Beginning in 1988 the Sierra game boxes included three inserts which were all part of a linked marketing campaign to generate interest in a novel new option in the computer industry - sound cards. As with the early focus on IBM gaming, Sierra took a bold business strategy and moved toward integrating full score sound into their games. The risk was that the value added component to the games could only be appreciated by the fans if they agreed to fork over extra money for a non-essential upgrade to their computers. To make it worth the cost Sierra did their part - they hired professional composers to write the music, they made a demo cassette for customers that was delivered free of cost and - most importantly - they asked their customers to take a technological leap with them. Two decades later the idea of a computer without a sound card is insane but the three documents on this page were part of what made that future a reality.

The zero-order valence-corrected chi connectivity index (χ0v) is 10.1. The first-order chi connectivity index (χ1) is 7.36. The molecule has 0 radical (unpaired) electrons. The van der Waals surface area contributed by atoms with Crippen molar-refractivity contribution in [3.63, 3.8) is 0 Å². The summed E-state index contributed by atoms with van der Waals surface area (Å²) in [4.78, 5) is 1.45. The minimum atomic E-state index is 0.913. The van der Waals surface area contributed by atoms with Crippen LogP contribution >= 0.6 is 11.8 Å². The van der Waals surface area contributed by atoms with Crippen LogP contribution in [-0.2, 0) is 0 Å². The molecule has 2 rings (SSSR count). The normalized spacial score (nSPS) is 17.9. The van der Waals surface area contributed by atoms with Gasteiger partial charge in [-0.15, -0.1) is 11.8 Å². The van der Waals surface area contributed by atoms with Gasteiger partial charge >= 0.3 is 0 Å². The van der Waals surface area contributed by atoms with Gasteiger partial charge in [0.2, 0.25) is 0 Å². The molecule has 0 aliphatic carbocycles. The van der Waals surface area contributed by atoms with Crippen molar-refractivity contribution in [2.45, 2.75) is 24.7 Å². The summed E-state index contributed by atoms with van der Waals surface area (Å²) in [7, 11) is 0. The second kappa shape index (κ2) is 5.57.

All three of these documents would be standard inserts in many of the game boxes throughout 1988 and 1989. In addition the quarterly Sierra Newsletters (later InterAction
) would focus on various aspects of both the music, the personalities and the business process of changing an industry. The Sierra fans were allowed to feel like they were part of the process and given the opportunity to help the company they love while being rewarded with impressive, embedded, deep musical scores in their favorites games. It was a win/win deal and it worked - in no small part because of the novel Sierra approach to not only see the future but also treat their customers not as just potential customers but allies and friends.
To hear the music Sierra Gamers heartily recommends spending time on Quest Studios
. Tom Lewandowski has faithfully captured, recorded and archived the music of Sierra On-Line and makes it all available for download on his site. Alistair at Sierra Music Central
also focuses his efforts on the music of Sierra On-Line. Both sites can be visited using the links below.